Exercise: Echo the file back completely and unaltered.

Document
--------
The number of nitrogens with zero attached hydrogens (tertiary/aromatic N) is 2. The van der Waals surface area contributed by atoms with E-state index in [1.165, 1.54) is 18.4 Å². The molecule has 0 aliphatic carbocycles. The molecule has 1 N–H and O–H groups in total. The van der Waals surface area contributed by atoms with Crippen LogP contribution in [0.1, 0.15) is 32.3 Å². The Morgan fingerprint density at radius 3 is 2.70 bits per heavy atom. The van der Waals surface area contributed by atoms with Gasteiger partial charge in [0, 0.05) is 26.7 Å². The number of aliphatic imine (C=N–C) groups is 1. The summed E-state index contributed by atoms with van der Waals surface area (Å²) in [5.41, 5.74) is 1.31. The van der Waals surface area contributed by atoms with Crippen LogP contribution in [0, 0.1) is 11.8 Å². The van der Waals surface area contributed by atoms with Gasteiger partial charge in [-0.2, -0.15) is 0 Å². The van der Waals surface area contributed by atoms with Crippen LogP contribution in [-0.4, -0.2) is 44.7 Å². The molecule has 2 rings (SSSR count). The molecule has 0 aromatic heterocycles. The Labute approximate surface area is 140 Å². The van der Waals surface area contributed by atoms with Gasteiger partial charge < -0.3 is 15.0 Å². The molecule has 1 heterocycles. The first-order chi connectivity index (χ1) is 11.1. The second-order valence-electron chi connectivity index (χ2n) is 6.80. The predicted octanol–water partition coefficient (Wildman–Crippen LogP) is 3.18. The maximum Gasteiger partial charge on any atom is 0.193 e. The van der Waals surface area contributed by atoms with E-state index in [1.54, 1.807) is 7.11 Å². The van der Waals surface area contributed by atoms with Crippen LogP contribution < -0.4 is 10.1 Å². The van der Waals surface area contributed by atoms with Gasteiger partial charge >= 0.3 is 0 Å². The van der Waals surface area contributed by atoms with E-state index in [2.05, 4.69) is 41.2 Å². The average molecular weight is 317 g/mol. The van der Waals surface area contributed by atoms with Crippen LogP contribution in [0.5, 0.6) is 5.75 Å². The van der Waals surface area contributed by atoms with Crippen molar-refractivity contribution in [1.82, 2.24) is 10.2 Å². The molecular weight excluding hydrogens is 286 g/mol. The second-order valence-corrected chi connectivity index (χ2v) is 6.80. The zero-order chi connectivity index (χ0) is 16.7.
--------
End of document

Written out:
The number of nitrogens with zero attached hydrogens (tertiary/aromatic N) is 2. The van der Waals surface area contributed by atoms with E-state index in [1.165, 1.54) is 18.4 Å². The molecule has 0 aliphatic carbocycles. The molecule has 1 N–H and O–H groups in total. The van der Waals surface area contributed by atoms with Crippen LogP contribution in [0.1, 0.15) is 32.3 Å². The Morgan fingerprint density at radius 3 is 2.70 bits per heavy atom. The van der Waals surface area contributed by atoms with Gasteiger partial charge in [0, 0.05) is 26.7 Å². The number of aliphatic imine (C=N–C) groups is 1. The summed E-state index contributed by atoms with van der Waals surface area (Å²) in [5.41, 5.74) is 1.31. The van der Waals surface area contributed by atoms with Crippen LogP contribution in [0, 0.1) is 11.8 Å². The van der Waals surface area contributed by atoms with Gasteiger partial charge in [-0.2, -0.15) is 0 Å². The van der Waals surface area contributed by atoms with Crippen LogP contribution in [-0.4, -0.2) is 44.7 Å². The molecule has 2 rings (SSSR count). The molecule has 0 aromatic heterocycles. The Labute approximate surface area is 140 Å². The van der Waals surface area contributed by atoms with Gasteiger partial charge < -0.3 is 15.0 Å². The molecule has 1 heterocycles. The first-order chi connectivity index (χ1) is 11.1. The second-order valence-electron chi connectivity index (χ2n) is 6.80. The predicted octanol–water partition coefficient (Wildman–Crippen LogP) is 3.18. The maximum Gasteiger partial charge on any atom is 0.193 e. The van der Waals surface area contributed by atoms with E-state index in [1.54, 1.807) is 7.11 Å². The van der Waals surface area contributed by atoms with Crippen LogP contribution < -0.4 is 10.1 Å². The van der Waals surface area contributed by atoms with Gasteiger partial charge >= 0.3 is 0 Å². The van der Waals surface area contributed by atoms with E-state index in [2.05, 4.69) is 41.2 Å². The average molecular weight is 317 g/mol. The van der Waals surface area contributed by atoms with Crippen LogP contribution in [0.5, 0.6) is 5.75 Å². The van der Waals surface area contributed by atoms with Crippen molar-refractivity contribution in [1.82, 2.24) is 10.2 Å². The molecular weight excluding hydrogens is 286 g/mol. The second-order valence-corrected chi connectivity index (χ2v) is 6.80. The zero-order chi connectivity index (χ0) is 16.7.